The UK has, as a whole, a lower standard of living than Cayman, has many, many socio-economic and cultural issues that negatively impact their education system, yet their results are better than ours, and on a lower budget (take the Education department budget here and divide into the number of students… it is a high figure).

    On a far broader level, and from some related comments above, surely we need to, as a country, aspire for more for our children and place far higher emphasis on their education ? This isn’t a political issue, nor is it simply the job of the Ministry or Education Department to fix this… it starts with ourselves, as parents, as family members.

    BTW, let’s stop being "anonymous" on this issue….let’s voice our opinions on this subject without that shield.


    • Anonymous says:

      Expectations – that’s the main difference.  CPHS teachers expect their students to achieve highly.  Too many JGHS teachers only expect Caymanian children to fail.  Too many teachers at JGHS think all they have to do is give students information and do not consider themselves responsible for getting the students to learn, whatever their ability, background or inclination.  Yes, the students have to put the effort in, but so do the teachers!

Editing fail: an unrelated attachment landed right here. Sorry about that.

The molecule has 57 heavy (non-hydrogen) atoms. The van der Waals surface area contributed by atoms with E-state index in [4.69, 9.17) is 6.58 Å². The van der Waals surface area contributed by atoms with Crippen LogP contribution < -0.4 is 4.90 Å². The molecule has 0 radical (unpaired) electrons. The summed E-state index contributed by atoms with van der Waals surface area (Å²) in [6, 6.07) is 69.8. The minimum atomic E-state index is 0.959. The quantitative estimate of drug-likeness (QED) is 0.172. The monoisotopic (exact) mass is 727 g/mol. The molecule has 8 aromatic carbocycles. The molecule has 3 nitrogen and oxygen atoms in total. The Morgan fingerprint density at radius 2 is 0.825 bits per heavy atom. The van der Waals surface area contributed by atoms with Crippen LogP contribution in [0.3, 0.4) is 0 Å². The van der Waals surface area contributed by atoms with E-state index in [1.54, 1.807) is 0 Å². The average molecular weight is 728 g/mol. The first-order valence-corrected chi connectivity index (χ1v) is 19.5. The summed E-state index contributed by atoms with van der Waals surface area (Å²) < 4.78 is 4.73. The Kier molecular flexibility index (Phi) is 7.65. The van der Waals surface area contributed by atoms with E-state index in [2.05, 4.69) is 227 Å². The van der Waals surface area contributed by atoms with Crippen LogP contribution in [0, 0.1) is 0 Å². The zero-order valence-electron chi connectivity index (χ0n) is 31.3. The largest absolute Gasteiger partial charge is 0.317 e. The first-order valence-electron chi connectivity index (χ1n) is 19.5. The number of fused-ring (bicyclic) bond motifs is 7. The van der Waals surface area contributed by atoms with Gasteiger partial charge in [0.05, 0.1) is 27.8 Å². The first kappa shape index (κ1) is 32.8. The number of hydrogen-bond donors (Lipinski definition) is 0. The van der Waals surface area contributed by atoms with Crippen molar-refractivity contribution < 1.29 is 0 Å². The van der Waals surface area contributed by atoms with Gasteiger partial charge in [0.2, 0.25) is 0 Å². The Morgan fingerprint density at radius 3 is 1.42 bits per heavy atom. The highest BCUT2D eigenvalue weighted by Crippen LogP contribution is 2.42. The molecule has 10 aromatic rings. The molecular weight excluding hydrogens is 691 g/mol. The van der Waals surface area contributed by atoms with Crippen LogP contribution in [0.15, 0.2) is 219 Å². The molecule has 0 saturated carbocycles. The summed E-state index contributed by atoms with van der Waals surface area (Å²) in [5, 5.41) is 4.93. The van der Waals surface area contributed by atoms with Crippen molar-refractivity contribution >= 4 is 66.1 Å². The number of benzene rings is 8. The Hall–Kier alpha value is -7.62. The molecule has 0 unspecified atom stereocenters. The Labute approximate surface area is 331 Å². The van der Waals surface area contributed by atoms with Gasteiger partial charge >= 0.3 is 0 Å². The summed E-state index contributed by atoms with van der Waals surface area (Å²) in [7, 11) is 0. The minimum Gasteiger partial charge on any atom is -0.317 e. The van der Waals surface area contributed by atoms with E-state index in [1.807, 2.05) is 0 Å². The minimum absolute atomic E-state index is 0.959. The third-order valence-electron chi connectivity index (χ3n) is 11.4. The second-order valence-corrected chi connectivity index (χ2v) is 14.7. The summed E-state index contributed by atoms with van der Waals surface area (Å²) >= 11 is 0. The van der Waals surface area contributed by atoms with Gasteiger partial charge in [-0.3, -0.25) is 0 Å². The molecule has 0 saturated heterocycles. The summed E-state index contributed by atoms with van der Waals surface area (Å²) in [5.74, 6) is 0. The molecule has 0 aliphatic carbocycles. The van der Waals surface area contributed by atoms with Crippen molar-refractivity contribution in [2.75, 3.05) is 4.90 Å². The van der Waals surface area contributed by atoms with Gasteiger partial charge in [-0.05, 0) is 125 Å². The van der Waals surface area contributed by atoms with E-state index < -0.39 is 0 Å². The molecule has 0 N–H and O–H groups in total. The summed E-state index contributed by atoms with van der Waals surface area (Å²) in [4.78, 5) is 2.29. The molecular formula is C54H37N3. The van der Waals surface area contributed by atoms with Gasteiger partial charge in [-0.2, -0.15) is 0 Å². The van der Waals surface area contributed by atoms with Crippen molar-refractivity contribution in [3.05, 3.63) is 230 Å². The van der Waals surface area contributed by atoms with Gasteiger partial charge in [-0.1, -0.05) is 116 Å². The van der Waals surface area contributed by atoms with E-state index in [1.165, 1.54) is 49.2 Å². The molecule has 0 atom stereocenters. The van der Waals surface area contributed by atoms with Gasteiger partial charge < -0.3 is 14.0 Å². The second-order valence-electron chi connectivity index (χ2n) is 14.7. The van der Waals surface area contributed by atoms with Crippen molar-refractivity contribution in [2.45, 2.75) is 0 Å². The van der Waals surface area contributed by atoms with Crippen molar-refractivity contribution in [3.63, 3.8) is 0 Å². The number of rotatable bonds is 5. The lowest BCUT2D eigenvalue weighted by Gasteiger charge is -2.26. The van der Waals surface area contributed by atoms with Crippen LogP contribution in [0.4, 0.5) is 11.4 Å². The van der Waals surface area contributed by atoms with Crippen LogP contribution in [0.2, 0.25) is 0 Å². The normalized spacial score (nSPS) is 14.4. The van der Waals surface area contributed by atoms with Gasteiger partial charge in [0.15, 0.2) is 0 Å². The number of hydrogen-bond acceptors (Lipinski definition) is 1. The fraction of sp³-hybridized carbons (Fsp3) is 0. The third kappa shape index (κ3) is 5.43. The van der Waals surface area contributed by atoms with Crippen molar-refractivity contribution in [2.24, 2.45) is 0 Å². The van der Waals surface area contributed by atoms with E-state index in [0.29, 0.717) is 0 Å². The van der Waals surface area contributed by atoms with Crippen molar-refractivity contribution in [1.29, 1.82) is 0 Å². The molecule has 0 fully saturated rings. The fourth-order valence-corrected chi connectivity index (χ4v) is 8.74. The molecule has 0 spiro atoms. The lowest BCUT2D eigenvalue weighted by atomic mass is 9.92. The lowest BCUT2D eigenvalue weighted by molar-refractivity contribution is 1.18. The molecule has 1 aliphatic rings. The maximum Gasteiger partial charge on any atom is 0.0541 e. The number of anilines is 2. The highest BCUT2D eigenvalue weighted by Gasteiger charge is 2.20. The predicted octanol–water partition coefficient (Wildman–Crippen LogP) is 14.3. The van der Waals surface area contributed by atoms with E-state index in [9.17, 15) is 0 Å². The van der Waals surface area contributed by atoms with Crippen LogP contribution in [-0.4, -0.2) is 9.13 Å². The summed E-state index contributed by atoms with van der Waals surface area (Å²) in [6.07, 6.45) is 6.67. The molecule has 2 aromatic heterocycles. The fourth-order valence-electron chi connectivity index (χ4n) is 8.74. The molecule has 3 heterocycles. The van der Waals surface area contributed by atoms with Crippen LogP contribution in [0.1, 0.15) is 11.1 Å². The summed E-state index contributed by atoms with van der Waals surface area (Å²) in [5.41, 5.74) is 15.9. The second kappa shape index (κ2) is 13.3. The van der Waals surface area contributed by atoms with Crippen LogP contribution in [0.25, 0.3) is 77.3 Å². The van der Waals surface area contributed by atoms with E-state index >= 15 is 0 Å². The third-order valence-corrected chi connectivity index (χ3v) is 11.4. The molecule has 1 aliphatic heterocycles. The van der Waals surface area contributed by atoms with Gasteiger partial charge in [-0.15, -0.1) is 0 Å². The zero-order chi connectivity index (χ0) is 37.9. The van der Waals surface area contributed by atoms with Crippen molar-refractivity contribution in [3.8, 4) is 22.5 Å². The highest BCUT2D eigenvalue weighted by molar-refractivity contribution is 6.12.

• Level says:

        Prep also “asks” underperforming students to leave at the end of Year 9, essentially weeding out any possibilities for poor external exam results. Many of these students then transfer to the public system and fall into the group that does not succeed in those exams and, for the record, I am stating this as a matter of fact. Of course, Prep does not willingly publicize this.

        CPHS also has virtually no special needs population, unlike JGHS which has to take kids no matter how challenged they are. Please read the following excerpt from CPHS’


        At Prep, you either keep up or you’re out – if you got in there in the first place.

        I am not making excuses for JGHS any more than I am challenging Prep’s right to attract and keep a high achieving student body, but we cannot continue to compare apples and oranges.

  4. Anonymous says: